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Meetings with Costly Participation: An Empirical Analysis

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  • Turner, Matthew
  • Weninger, Quinn

Abstract

Using data from the Mid-Atlantic surf clam and ocean quahog fishery, we find that firms with a preference for extreme, rather than moderate, policies are much more likely to participate in public meetings where regulation is determined. We also find that participation rates are higher for larger, closer, and more influential firms. These results; (1) improve our understanding of a very common institution for resource allocation, 'meetings with costly participation', (2) they refine our intuition about regulatory capture, (3) they provide broad confirmation of the recent theoretical literature predicting that polarization and bipartisanship should emerge under a variety of democratic institutions, and finally, (4) they may help to explain management problems in US fisheries.

Suggested Citation

  • Turner, Matthew & Weninger, Quinn, 2005. "Meetings with Costly Participation: An Empirical Analysis," Staff General Research Papers Archive 11464, Iowa State University, Department of Economics.
  • Handle: RePEc:isu:genres:11464
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    Cited by:

    1. Sophal Chhun & Viktoria Kahui & Henrik Moller & Paul Thorsnes, 2015. "Advancing Marine Policy Toward Ecosystem-Based Management by Eliciting Public Preferences," Marine Resource Economics, University of Chicago Press, pages 261-275.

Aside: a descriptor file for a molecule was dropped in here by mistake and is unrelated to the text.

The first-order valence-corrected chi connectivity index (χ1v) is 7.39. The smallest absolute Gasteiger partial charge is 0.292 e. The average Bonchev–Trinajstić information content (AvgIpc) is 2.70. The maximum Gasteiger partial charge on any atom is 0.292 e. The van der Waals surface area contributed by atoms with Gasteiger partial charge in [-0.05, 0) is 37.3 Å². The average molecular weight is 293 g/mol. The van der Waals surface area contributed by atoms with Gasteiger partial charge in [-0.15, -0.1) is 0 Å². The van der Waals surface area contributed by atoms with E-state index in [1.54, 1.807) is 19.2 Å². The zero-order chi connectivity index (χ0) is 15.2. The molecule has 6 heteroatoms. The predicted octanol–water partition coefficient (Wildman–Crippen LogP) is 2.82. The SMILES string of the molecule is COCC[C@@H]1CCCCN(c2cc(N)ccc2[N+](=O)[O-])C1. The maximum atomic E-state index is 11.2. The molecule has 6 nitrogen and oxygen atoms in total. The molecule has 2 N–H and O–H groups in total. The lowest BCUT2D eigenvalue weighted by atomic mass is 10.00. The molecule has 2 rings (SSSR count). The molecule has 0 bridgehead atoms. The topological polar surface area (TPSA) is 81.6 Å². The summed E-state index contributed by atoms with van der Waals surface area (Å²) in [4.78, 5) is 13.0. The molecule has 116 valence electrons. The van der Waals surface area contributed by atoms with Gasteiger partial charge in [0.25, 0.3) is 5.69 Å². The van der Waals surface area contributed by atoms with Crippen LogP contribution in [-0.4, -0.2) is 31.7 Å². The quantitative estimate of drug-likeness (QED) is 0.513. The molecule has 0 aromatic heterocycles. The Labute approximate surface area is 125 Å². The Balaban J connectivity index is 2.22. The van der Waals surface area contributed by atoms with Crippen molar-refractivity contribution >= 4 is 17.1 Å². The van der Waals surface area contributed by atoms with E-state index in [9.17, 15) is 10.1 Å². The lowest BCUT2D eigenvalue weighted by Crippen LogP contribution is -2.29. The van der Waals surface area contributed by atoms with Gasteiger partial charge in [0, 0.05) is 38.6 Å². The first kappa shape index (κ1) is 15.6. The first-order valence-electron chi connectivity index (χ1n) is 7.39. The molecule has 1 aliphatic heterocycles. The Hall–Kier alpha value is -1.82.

2. R. Quentin Grafton & Ragnar Arnason & Trond Bjorndal & David Campbell & Harry F. Campbell & Colin W. Clark & Robin Connor & Diane P. Dupont & Rognvaldur Hannesson & Ray Hilborn & James E. Kirkley & To, 2005. "Incentive-based approaches to sustainable fisheries (now replaced by EEN0508)," Economics and Environment Network Working Papers 0501, Australian National University, Economics and Environment Network.
    3. Takanori Adachi, 2004. "Costly participation in voting and equilibrium abstention: a uniqueness result," Economics Bulletin, AccessEcon, vol. 4(2), pages 1-5.
    4. Tilman Borgers, 2004. "Costly Voting," American Economic Review, American Economic Association, pages 57-66.
    5. John Lynham, 2012. "How Have Catch Shares Been Allocated?," Working Papers 201219, University of Hawaii at Manoa, Department of Economics.
    6. Leah Brooks & Justin Phillips & Maxim Sinitsyn, 2011. "The Cabals of a Few or the Confusion of a Multitude: The Institutional Trade-Off between Representation and Governance," American Economic Journal: Economic Policy, American Economic Association, pages 1-24.
    7. Saiz, Albert, 2011. "The median voter didn't show up: Costly meetings and insider rents," Regional Science and Urban Economics, Elsevier, vol. 41(5), pages 415-425, September.
    8. Dale Squires & Yongil Jeon & R. Quentin Grafton & James Kirkley, 2010. "Controlling excess capacity in common-pool resource industries: the transition from input to output controls ," Australian Journal of Agricultural and Resource Economics, Australian Agricultural and Resource Economics Society, pages 361-377.
    9. Smith, Martin D. & Zhang, Junjie & Coleman, Felicia C., 2008. "Econometric modeling of fisheries with complex life histories: Avoiding biological management failures," Journal of Environmental Economics and Management, Elsevier, vol. 55(3), pages 265-280, May.
    10. Lynham, John, 2014. "How have catch shares been allocated?," Marine Policy, Elsevier, pages 42-48.
    11. Freeman, Matthew A. & Anderson, Christopher M., 2017. "Competitive Lobbying over Common Pool Resource Regulations," Ecological Economics, Elsevier, vol. 134(C), pages 123-129.
    12. Lynham, John, 2014. "How have catch shares been allocated?," Marine Policy, Elsevier, pages 42-48.
    13. Yates, K.L., 2014. "View from the wheelhouse: Perceptions on marine management from the fishing community and suggestions for improvement," Marine Policy, Elsevier, pages 39-50.

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